Now let's dive a little deeper into what each of these macros are, what they do, and what happens when you have too many or too little of them. Let's start with our good lil friend called protein. Protein is the nutrient that is responsible for building and repairing body tissues and structures. Main protein sources are found in meats, eggs, milk products, and legumes to name a few. Proteins are made up of a bunch of amino acids that are broken down in the body and sent throughout the bloodstream for one of three purposes. (1) building/repairing tissue, (2) immediate energy, (3) potential energy (aka it's stored as fat). Under normal circumstance when you are eating an adequate amount of calories (or energy), protein will be used to build muscle or repair things in the body. This is why this is the #1 nutrient to get enough of if you're trying to build muscle! Ever wonder why The Rock eats steak for breakfast, lunch, dinner, snacks, and dessert? Because he needs tons of protein to keep those muscles growing! The second use is for immediate energy. If you're not eating enough, your body doesn't have enough energy to keep functioning at a normal pace. Therefore, your body will use whatever food you do eat as energy for everyday activities like walking to the bathroom, grocery shopping, etc. When this is the case, the body can't use it for building or repairing and your muscle growth will suffer if not cease to exist. The third case is is for potential energy. If you're eating too much, guess what happens to those extra calories. You guessed it! They're stored as fat. Whenever you see people talking about "bulking up" or having a "calorie surplus" it means they're eating more calories than they're body needs. This makes it easier for the body to gain muscle, but you will also gain a little bit of fat too because the excess has to go somewhere. Bottom line, protein is for building muscle and repairing. Eat too little, and it'll be sucked up for the little things. Eat too much and you'll gain some muscle (ONLY if you're working out) and some fat.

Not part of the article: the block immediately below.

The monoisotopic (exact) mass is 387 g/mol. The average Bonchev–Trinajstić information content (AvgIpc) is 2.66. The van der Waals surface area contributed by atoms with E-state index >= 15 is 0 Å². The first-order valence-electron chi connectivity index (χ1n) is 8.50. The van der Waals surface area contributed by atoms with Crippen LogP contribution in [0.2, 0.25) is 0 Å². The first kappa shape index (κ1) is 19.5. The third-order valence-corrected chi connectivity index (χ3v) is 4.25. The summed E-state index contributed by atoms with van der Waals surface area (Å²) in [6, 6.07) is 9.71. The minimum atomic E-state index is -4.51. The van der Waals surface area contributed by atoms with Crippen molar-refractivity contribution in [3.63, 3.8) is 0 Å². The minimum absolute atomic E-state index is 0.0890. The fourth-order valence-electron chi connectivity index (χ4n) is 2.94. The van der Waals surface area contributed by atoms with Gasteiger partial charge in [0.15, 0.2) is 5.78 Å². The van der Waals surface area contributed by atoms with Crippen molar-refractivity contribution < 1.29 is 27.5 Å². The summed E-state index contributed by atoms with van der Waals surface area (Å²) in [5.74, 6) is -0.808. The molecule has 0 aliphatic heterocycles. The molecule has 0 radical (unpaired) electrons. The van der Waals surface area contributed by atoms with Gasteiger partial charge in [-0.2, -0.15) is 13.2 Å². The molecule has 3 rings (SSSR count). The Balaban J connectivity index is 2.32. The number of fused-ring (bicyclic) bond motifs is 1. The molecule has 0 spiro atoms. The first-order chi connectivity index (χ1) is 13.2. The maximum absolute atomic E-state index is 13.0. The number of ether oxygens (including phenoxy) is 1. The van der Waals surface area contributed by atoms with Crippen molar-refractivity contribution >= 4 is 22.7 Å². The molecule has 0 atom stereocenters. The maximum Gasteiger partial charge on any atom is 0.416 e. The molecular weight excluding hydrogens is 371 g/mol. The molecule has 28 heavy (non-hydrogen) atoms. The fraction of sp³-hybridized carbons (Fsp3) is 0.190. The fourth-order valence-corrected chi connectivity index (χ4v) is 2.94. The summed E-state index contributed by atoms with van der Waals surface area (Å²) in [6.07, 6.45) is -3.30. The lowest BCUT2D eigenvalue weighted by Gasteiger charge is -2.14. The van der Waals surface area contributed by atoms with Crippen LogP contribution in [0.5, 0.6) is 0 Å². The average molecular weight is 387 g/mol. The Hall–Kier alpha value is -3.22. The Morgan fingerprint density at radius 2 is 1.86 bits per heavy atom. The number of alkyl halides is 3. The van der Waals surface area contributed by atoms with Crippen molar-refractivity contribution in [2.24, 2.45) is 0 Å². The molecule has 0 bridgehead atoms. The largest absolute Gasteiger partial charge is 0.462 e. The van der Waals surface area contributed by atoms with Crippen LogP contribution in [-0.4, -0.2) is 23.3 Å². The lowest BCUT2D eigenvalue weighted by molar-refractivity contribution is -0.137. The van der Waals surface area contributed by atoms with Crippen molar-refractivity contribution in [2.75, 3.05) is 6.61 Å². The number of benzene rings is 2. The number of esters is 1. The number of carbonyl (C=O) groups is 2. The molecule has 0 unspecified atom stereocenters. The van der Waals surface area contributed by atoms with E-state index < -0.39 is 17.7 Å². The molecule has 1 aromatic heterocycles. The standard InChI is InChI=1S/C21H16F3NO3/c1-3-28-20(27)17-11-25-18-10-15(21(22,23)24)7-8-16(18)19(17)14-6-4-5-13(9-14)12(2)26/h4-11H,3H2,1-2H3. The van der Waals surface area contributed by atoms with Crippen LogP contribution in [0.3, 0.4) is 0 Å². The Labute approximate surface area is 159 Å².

The dreaded carbohydrate. I know we've all heard that carbs are bad and they make you fat. I'm going to tell you right now that this is so wrong. What makes you fat is eating MORE calories than you need. Did you know that 1 gram of protein has the same amount of calories as 1 gram of carbs? Most people don't know that! Carbohydrates are the nutrients made of cabon, hydrogen, and oxygen (basically sugars, starches, grains, and fiber). Carbs are the body's main source of energy for all functions and exercise. During exercise, carbs are used for anywhere between 50-100% of energy needs depending on exercise intensity. So what does that mean? It means that when you're not eating enough carbs, you don't have enough of your body's preferred fuel to do work. So you're telling me not eating enough carbs is actually bad? Basically, YES. This is why people on Keto, Atkins, or low carb diets typically feel tired and can't exercise at higher intensities as much as someone eating a higher amount can. Just like protein, if you eat too much of it, it'll be stored as fat. There are more in-depth conversations we can have on carbs such as when to eat them and how much to eat before and after exercise. Send me an email if you want more info! But basically, carbohydrates are used for energy.